4. A method for relocating a wireless unit from a first location in a first wireless network to a second location in a second network, wherein the first wireless network provides a first set of outgoing call-related services for the wireless unit in the first location and the second network provides a second set of services for the second location, the method comprising the steps of:
maintaining a profile of the first set of services in a central database;
receiving notification in the first wireless network from the first user of the second location;
copying a portion of the profile to a switch that services the second location, the portion specifying the first set of services; and
providing the first set of services specified in the portion of the profile to the second location;
wherein the second location provides both the first and second sets of services to the new location and wherein the first set of services is different from the second set of services.
5. The method of claim 4 wherein the switch is a mobile switch of the second network and the second network is a wireless network.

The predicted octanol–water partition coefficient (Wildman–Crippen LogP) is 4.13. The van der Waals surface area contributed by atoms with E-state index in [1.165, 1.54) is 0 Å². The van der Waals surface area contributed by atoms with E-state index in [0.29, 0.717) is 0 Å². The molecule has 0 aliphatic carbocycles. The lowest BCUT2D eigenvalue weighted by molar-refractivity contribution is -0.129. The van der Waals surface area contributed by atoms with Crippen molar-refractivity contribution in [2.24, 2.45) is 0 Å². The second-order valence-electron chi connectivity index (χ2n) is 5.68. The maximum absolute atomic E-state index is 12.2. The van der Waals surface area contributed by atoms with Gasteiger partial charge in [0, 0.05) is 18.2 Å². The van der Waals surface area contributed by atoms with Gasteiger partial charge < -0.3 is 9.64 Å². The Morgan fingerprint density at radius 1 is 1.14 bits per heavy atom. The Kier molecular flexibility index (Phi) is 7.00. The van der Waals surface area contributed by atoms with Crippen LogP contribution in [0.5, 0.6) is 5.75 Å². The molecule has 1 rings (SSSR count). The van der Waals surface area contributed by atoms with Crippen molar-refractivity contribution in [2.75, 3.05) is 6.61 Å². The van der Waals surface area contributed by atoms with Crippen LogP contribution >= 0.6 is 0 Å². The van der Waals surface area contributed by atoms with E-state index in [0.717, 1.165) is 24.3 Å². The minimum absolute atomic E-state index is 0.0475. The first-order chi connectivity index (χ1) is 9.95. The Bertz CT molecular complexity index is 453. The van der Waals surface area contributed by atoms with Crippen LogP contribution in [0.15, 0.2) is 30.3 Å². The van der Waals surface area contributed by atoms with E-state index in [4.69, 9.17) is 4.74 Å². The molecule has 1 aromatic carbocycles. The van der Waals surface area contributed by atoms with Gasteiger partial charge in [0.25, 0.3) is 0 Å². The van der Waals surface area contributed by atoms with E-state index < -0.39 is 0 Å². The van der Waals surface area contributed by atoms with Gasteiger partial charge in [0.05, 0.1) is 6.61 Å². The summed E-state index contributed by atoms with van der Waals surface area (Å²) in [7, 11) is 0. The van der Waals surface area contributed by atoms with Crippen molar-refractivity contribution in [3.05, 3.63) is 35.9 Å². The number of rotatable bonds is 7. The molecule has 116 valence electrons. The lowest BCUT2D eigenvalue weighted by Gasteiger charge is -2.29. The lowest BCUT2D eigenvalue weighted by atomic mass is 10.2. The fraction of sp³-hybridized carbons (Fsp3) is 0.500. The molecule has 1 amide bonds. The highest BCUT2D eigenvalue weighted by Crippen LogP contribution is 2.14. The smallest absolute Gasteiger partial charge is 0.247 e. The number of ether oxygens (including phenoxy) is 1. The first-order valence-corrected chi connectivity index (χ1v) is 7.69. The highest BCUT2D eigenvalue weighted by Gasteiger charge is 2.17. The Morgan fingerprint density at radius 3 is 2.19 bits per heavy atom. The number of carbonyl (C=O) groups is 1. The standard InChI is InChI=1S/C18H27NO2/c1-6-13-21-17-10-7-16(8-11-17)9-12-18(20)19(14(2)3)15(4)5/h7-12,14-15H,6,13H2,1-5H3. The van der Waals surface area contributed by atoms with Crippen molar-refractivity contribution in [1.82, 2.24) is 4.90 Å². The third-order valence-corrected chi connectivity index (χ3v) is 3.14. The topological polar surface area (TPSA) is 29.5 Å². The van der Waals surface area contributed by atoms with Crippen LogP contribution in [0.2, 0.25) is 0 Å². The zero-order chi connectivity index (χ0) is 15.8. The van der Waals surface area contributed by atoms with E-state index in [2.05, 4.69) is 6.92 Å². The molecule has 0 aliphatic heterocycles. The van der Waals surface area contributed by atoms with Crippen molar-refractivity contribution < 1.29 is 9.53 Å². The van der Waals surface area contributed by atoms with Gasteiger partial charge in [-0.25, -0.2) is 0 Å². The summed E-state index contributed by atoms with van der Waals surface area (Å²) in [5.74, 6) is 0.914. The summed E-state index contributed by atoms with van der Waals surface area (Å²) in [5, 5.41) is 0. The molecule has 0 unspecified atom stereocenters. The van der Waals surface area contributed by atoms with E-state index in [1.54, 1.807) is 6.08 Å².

6. The method of claim 4 wherein the switch is a mobile switch of a second network, the second network is a wireless network which has direct access to the profile and wherein the first set of services are all the outgoing call-related services to which the wireless unit subscribes that are available on the second wireless network.
7. The method of claim 4 wherein the central database is a home location register.
8. The method of claim 4 wherein the central database is a signal control point.
9. The method of claim 4 wherein the switch accesses the central database through an intelligent network.
10. The method of claim 4 wherein the notification of the new location is received by receiving a dialed number from the user at the new location.
11. The method of claim 4 wherein the switch is a service switching point connected to the central database through an intelligent network.
12. The method of claim 4 wherein the switch and the central database are in a single cellular network and the services provided at the new location are the same as those provided at a home location.
13. A system for relocating a wireless user on a first device at an old location in a wireless network to a second device at a new location in which a second user is being serviced, the system comprising:
means for accessing a central database containing a profile for the wireless user;
a node of the wireless network for receiving notification from the wireless user of the new location; and
means for providing a portion of the profile to a switch that services the new location so that the switch may provide incoming and outgoing call services to the new location according to the profile while maintaining the same services to the second user.